SNP members have narrowly rejected a bid to toughen up the party’s stance on fracking amid calls for an outright ban.
The strength of opposition among members to the controversial shale gas extraction technique was revealed during a debate at the party’s conference in Aberdeen.
Several speakers called for a motion from the party’s Leith branch, backing the Scottish Government’s moratorium on fracking, to be reconsidered and strengthened.
An effort to remit it back for revision was narrowly defeated by 427 votes to 554 and the motion was ultimately carried.
The debate took place as a YouGov poll for the Times found almost six out of 10 (59%) Scots – and three quarters of those who plan to vote for the SNP in next year’s Holyrood election – are opposed to fracking.
The issue has continued to prove divisive for the party, despite SNP ministers extending the moratorium last week to cover underground coal gasification (UCG).
Jim Ratcliffe, chief executive of Ineos, has urged the Scottish Government not to delay a decision on the technology for too long, saying it offers Scotland a “last chance” to gain economic independence.
The chemicals company was attacked during the debate by members including Iain Black from the SNP’s Forth branch, one of the founding members of SMAUG (SNP Members Against Unconventional Gas), who spoke in favour of the motion.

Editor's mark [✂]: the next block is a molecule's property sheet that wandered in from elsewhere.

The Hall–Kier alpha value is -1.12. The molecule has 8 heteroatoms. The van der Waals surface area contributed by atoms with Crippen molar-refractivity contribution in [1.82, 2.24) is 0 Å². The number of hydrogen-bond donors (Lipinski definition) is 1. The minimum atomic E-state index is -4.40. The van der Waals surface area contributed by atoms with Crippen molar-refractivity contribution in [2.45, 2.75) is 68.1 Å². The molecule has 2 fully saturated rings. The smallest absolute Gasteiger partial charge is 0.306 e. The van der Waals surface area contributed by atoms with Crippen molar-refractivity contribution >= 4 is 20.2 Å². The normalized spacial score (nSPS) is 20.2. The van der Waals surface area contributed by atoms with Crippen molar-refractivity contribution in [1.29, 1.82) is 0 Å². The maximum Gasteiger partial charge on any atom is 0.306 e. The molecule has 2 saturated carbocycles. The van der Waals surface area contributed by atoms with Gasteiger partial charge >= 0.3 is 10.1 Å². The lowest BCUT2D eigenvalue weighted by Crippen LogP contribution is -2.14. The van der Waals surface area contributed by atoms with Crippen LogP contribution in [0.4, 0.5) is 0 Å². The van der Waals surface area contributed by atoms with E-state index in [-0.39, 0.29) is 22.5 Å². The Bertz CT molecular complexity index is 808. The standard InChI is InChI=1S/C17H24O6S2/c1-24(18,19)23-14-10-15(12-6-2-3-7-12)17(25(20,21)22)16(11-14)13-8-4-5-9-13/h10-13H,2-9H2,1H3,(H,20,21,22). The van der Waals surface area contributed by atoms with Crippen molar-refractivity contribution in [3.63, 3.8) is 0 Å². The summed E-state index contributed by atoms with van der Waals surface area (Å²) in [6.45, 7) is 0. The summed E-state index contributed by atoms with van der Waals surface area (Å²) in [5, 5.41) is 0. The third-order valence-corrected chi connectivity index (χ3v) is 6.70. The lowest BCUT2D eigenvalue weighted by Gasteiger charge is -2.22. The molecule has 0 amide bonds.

Mr Black told delegates: “We believe that the evidence and the science absolutely and overwhelmingly supports a ban.
“There’s science and then there’s science that’s paid for by big business with research grants.
“The SNP is about healthy communities, you can’t have healthy communities if you destroy the land, if you destroy the air, if you destroy the water that we drink.
“It’s Scotland’s land, it’s Scotland’s air, it’s Scotland’s water.”
Delegate John Page said the motion was “not good enough”.
He added: “I’m unhappy with this motion, I suggest this motion is remitted and that the SNP comes back and more widely reflects its membership and the wider community.”
SNP ministers have said the moratorium will allow for more research and consultation on the technique, a process which is not expected to be completed until spring 2017.